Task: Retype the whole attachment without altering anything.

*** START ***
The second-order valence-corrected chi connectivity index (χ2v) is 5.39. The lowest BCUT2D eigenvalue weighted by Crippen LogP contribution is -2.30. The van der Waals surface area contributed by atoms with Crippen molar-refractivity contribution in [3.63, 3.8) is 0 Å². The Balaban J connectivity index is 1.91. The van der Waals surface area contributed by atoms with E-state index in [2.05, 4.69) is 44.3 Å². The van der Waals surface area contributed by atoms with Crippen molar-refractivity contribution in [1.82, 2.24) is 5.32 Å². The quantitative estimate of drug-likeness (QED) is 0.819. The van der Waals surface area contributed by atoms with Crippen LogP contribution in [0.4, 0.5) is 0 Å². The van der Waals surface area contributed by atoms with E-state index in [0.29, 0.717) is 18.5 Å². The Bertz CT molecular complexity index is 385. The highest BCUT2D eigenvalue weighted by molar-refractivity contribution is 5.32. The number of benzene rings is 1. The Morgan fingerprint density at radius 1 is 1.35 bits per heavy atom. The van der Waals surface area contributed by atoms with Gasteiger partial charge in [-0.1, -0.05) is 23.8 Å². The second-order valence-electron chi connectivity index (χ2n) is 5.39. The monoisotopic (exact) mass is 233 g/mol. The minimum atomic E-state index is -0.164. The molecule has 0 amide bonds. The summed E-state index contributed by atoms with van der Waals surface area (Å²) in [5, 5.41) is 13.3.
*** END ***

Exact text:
The second-order valence-corrected chi connectivity index (χ2v) is 5.39. The lowest BCUT2D eigenvalue weighted by Crippen LogP contribution is -2.30. The van der Waals surface area contributed by atoms with Crippen molar-refractivity contribution in [3.63, 3.8) is 0 Å². The Balaban J connectivity index is 1.91. The van der Waals surface area contributed by atoms with E-state index in [2.05, 4.69) is 44.3 Å². The van der Waals surface area contributed by atoms with Crippen molar-refractivity contribution in [1.82, 2.24) is 5.32 Å². The quantitative estimate of drug-likeness (QED) is 0.819. The van der Waals surface area contributed by atoms with Crippen LogP contribution in [0.4, 0.5) is 0 Å². The van der Waals surface area contributed by atoms with E-state index in [0.29, 0.717) is 18.5 Å². The Bertz CT molecular complexity index is 385. The highest BCUT2D eigenvalue weighted by molar-refractivity contribution is 5.32. The number of benzene rings is 1. The Morgan fingerprint density at radius 1 is 1.35 bits per heavy atom. The van der Waals surface area contributed by atoms with Gasteiger partial charge in [-0.1, -0.05) is 23.8 Å². The second-order valence-electron chi connectivity index (χ2n) is 5.39. The monoisotopic (exact) mass is 233 g/mol. The minimum atomic E-state index is -0.164. The molecule has 0 amide bonds. The summed E-state index contributed by atoms with van der Waals surface area (Å²) in [5, 5.41) is 13.3.